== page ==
Have you seen your senior pooch act on a gross habit and not know why—coprophagia, or feces consumption, is a common behavior in dogs. Your four-legged friend may engage in this bad behavior for many reasons, including the following, which are most common:

 

  • Lack of nutrients — If your dog is lacking essential nutrients their diet should provide, they may turn to coprophagia.
  • Malabsorption syndrome — In some instances, a dog may be unable to fully absorb nutrients in the small intestine, leading to malabsorption syndrome. To combat this disease, the dog may try to consume more nutrients by eating feces. 
  • Intestinal parasites — A high intestinal parasite load of roundworms, whipworms, and other parasites can leach nutrients when they set up shop in your pet’s intestinal tract. Coprophagia is commonly seen in puppies with a heavy parasite load, who struggle to grow, despite ingesting adequate nutrients.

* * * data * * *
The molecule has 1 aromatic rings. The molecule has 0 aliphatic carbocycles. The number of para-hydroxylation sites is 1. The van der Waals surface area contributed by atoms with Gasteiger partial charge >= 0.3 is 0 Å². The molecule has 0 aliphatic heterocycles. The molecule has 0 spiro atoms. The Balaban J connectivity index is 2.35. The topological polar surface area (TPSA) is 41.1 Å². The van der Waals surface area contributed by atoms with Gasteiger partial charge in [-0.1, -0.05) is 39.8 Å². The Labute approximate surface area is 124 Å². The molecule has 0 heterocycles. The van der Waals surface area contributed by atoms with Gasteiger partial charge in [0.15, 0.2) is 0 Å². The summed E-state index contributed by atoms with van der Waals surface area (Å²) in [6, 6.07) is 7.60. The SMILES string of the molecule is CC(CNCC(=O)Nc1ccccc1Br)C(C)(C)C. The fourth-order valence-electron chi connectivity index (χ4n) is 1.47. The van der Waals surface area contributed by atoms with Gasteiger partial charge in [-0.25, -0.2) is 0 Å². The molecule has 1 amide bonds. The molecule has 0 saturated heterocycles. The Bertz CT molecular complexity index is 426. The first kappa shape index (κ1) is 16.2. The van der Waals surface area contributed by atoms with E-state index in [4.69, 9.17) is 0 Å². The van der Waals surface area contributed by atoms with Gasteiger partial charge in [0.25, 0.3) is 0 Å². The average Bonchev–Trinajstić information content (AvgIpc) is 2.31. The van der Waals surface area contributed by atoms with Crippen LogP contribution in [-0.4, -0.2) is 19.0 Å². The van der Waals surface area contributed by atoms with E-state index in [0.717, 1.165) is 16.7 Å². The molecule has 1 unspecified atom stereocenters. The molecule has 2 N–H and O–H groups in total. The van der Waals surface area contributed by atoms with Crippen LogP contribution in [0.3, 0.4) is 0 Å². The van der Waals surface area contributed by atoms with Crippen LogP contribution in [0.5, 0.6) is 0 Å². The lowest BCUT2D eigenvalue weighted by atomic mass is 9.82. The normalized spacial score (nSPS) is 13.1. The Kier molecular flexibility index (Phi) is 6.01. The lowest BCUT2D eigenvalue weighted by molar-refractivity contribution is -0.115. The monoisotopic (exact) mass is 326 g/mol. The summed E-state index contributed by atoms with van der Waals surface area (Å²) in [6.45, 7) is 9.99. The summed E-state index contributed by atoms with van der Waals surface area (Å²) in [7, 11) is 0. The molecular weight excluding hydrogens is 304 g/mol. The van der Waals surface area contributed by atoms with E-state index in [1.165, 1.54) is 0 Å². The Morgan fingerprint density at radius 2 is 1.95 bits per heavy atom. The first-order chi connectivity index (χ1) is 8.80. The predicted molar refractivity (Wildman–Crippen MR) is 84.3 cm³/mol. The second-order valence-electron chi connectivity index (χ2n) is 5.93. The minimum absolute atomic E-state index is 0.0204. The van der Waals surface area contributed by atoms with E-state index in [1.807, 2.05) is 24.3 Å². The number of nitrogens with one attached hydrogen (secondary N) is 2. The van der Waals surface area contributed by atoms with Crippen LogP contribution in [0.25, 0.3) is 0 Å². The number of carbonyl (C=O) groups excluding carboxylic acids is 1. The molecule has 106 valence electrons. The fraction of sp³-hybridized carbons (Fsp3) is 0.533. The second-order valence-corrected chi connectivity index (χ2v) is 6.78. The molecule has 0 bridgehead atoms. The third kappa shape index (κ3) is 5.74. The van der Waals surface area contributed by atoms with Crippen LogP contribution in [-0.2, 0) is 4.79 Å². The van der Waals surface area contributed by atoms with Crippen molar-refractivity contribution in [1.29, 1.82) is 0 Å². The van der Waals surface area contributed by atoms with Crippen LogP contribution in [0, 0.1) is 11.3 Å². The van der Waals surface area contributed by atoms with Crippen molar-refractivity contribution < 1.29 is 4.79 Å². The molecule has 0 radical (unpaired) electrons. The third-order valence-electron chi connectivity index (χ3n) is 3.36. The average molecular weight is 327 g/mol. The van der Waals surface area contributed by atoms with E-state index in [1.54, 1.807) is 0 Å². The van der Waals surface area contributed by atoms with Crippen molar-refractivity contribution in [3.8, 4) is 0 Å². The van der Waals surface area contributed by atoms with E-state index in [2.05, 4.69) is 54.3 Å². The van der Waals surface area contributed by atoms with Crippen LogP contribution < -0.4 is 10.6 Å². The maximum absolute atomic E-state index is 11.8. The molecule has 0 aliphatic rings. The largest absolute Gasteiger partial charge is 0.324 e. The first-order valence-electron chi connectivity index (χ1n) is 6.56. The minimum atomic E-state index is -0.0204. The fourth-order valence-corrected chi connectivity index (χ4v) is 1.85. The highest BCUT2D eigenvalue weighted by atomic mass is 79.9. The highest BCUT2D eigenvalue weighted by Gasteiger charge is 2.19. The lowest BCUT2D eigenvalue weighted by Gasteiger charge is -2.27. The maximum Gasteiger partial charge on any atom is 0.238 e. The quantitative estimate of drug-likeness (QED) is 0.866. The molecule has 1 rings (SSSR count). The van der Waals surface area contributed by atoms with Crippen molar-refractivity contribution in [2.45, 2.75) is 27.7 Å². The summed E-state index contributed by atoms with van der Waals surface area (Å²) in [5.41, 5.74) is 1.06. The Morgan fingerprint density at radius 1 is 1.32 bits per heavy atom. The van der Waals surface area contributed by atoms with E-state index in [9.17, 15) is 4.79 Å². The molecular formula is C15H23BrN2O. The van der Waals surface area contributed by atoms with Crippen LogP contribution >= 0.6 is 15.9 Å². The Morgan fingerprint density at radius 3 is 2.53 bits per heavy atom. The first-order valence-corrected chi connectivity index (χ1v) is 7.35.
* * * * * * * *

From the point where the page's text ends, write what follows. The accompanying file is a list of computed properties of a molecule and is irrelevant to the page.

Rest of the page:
• Anxiety — Dogs who suffer from anxiety often defecate inappropriately in the house and then try to hide the evidence by eating their stool, especially if they have been harshly punished in the past. 
  • Disease — Some diseases can make dogs so hungry, they turn to any source available to take in more food, including their own feces. Diabetes, hypothyroidism, and Cushing’s disease may cause your dog to eat their stool.

 

Coprophagia can be a serious concern in senior pets and can be a sign of underlying disease if they begin eating their stool or other pets’ feces. 

 

Looking for help to break your dog’s bad habit? If your pooch regularly eats their own feces, contact us to schedule an appointment with our team to ensure they do not have a nutrient deficiency or other issue.